From the opening faceoff, Ryan Kesler's ram-like confrontation with San Jose Sharks forward Joe Thornton became a symbol of what the playoff matchup between their two teams is sure to become.
There they were, the two most dominant centres on their teams in these Stanley Cup playoffs, crouched low in the faceoff circle, banging their helmets together in a fashion that signalled the start of a wicked turf war. They scowled and growled at one another and soon the series was on and, too, the beginnings of what could be an epic confrontation between two of the finest middle men in hockey today.
Just as Kesler's battle with Chicago centre Jonathan Toews in the first round of the playoffs became a mark of the animus that exists between the two teams, so too could the Vancouver Canucks star's clash with Thornton in the Western Conference final. While the Blackhawks may be Vancouver's most hated rival, San Jose is not far behind.
In the conference final opener, which Vancouver took 3-2, Thornton spent 16 1/2 minutes on the ice five-on-five. Kesler was on for about 7 1/2 minutes of that time, while Henrik Sedin got about 4 3/4 minutes of it. The remainder was split between Maxim Lapierre and Cody Hodgson. It was the Canucks that used home-ice advantage to free Kesler from Thornton and give him and his linemates a little more breathing room.
Thornton has been the Sharks' most dangerous player in the postseason and had a goal and an assist against Vancouver on Sunday. Because of that he's expected to see plenty of Kesler, who remains Vancouver's top shutdown centre.
If that is the case, it could have fascinating ramifications for the Canucks.
Kesler went scoreless in the first round, while glued to Toews, whom he prevented from scoring until the dying minutes of Game 7. When Kesler had no such obligations in the second round, he exploded offensively and surged to the top of the NHL playoff scoring race and most people's lists of Conn Smythe Trophy candidates.
If Kesler has to become similarly obsessed with Thornton at the expense of his offence, it will put more pressure on the Sedin and his brother, Daniel, to score. Kesler had one assist in the series opener. But all this remains to be seen. Kesler is playing like someone possessed and it's hard to imagine him going goalless in this series.
What we know for sure is that whenever he and Thornton are on the ice together it will make for an epic encounter.
"You have two elite players who desperately want to win," Vancouver coach Alain Vigneault said in advance of Game 2. "They are a similar size, have a similar skill set and are both extremely competitive hockey players."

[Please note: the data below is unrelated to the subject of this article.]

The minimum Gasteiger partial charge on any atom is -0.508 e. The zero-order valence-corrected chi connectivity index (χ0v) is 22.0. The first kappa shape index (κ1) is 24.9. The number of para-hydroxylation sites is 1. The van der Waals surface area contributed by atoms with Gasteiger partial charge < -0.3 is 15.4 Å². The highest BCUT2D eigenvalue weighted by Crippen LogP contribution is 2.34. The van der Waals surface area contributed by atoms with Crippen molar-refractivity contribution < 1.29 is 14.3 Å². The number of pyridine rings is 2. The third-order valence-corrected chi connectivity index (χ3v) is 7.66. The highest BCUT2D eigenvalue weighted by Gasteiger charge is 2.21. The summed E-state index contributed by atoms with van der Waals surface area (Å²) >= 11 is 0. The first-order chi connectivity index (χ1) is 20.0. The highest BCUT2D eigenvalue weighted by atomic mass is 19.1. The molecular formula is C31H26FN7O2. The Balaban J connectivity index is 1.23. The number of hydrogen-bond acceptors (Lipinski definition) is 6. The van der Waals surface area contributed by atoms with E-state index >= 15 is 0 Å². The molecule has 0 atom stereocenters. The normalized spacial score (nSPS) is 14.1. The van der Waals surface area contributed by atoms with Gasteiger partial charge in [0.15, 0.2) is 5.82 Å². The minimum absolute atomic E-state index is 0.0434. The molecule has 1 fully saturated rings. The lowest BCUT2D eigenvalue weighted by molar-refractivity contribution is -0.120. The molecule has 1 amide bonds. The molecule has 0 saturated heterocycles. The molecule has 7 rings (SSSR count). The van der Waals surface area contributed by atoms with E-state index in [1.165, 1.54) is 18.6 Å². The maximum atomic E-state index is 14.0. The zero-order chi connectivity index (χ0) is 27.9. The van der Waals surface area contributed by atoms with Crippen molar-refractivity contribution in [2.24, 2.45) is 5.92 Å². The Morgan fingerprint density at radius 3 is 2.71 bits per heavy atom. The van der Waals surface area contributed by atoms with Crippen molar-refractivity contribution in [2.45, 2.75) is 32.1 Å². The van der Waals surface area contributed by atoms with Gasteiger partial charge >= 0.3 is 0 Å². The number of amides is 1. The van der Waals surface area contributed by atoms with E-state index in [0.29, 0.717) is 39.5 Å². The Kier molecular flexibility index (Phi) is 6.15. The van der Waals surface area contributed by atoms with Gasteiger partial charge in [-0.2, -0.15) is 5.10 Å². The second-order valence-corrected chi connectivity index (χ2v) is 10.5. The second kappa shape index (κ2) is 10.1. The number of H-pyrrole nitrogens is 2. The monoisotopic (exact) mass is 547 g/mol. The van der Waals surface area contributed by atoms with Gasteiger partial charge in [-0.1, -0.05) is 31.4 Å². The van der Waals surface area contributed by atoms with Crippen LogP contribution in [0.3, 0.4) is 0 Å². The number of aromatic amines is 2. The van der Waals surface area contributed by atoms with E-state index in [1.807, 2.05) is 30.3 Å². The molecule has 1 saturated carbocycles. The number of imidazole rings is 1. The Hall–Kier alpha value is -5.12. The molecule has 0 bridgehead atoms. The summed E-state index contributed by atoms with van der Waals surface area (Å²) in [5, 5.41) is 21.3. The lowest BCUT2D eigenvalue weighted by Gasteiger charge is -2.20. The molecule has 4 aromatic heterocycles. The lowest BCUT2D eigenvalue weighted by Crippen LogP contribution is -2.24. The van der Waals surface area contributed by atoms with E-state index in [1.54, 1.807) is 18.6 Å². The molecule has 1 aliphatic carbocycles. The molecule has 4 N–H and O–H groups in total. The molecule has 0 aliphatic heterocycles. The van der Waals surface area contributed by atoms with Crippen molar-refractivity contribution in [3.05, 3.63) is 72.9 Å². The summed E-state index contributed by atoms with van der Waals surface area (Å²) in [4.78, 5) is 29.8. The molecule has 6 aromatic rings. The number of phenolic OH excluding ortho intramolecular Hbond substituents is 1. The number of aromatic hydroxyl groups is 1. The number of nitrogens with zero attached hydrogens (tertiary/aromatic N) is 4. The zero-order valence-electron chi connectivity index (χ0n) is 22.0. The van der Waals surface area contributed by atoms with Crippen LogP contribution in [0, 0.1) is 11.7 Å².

Kesler and Thornton make fascinating studies.
Jumbo Joe was a hockey prodigy, a ginormous 6-foot-4, 230-pound natural athlete who was taken first overall by the Boston Bruins in the 1997 entry draft only to be traded midseason seven years later, viewed as a major disappointment. He responded by winning the league scoring and most valuable player titles in the same campaign.
For most of his career, Thornton, now 31, was viewed as a playoff underachiever. At least until last season, when, despite the Sharks' West final exit to Chicago, he became one of San Jose's most important leaders on and off the ice. It was that postseason performance, coach Todd McLellan said this week, that convinced management he was captain material, a distinction bestowed on him this season.
Thornton's play has been inspired in these playoffs, especially away from the puck. He has relished matchups against the other team's top offensive threats. He is playing like someone who knows his chances of winning a Cup are dwindling.
Kesler, meantime, was relatively unknown when he was taken 23rd by the Canucks in 2003. The speedy 6-foot-2 200-pounder quickly developed a reputation as a defensive specialist. This year, however, the 26-year-old's 41 goals firmly established his offensive bona fides and made him one of the best overall players in the game. His second-round series against the Nashville Predators is considered one of the greatest individual playoff performances in Canucks franchise history.
Kesler seems genetically designed for the playoffs. And he finds himself on a team that has the potential to win multiple Cups over the next few years. He can see it and taste it and he seems determined to make it happen this year through force of will alone. But then, so does Thornton, whose field of opportunity to win the Cup no longer stretches out as far in front of him as it once did.
It is all this that you sense and feel when the pair line up against one another in these playoffs.